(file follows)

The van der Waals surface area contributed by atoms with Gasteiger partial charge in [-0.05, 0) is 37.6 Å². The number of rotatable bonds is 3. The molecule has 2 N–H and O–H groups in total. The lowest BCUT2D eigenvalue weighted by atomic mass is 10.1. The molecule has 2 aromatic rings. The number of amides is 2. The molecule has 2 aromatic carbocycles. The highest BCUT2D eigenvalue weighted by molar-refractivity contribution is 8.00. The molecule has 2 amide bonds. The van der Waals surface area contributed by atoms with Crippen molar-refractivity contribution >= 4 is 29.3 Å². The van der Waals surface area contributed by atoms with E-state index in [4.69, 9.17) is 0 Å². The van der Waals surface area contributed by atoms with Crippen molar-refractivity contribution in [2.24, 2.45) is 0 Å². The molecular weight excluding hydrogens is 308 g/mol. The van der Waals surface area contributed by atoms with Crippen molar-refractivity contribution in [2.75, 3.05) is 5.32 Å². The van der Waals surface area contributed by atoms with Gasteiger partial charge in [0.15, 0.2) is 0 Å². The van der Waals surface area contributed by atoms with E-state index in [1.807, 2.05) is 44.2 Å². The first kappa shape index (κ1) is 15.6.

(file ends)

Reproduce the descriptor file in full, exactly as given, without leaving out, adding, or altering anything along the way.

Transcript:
The van der Waals surface area contributed by atoms with Gasteiger partial charge in [-0.05, 0) is 37.6 Å². The number of rotatable bonds is 3. The molecule has 2 N–H and O–H groups in total. The lowest BCUT2D eigenvalue weighted by atomic mass is 10.1. The molecule has 2 aromatic rings. The number of amides is 2. The molecule has 2 aromatic carbocycles. The highest BCUT2D eigenvalue weighted by molar-refractivity contribution is 8.00. The molecule has 2 amide bonds. The van der Waals surface area contributed by atoms with Crippen molar-refractivity contribution >= 4 is 29.3 Å². The van der Waals surface area contributed by atoms with E-state index in [4.69, 9.17) is 0 Å². The van der Waals surface area contributed by atoms with Crippen molar-refractivity contribution in [2.24, 2.45) is 0 Å². The molecular weight excluding hydrogens is 308 g/mol. The van der Waals surface area contributed by atoms with Crippen molar-refractivity contribution in [2.75, 3.05) is 5.32 Å². The van der Waals surface area contributed by atoms with Gasteiger partial charge in [0.15, 0.2) is 0 Å². The van der Waals surface area contributed by atoms with E-state index in [1.807, 2.05) is 44.2 Å². The first kappa shape index (κ1) is 15.6.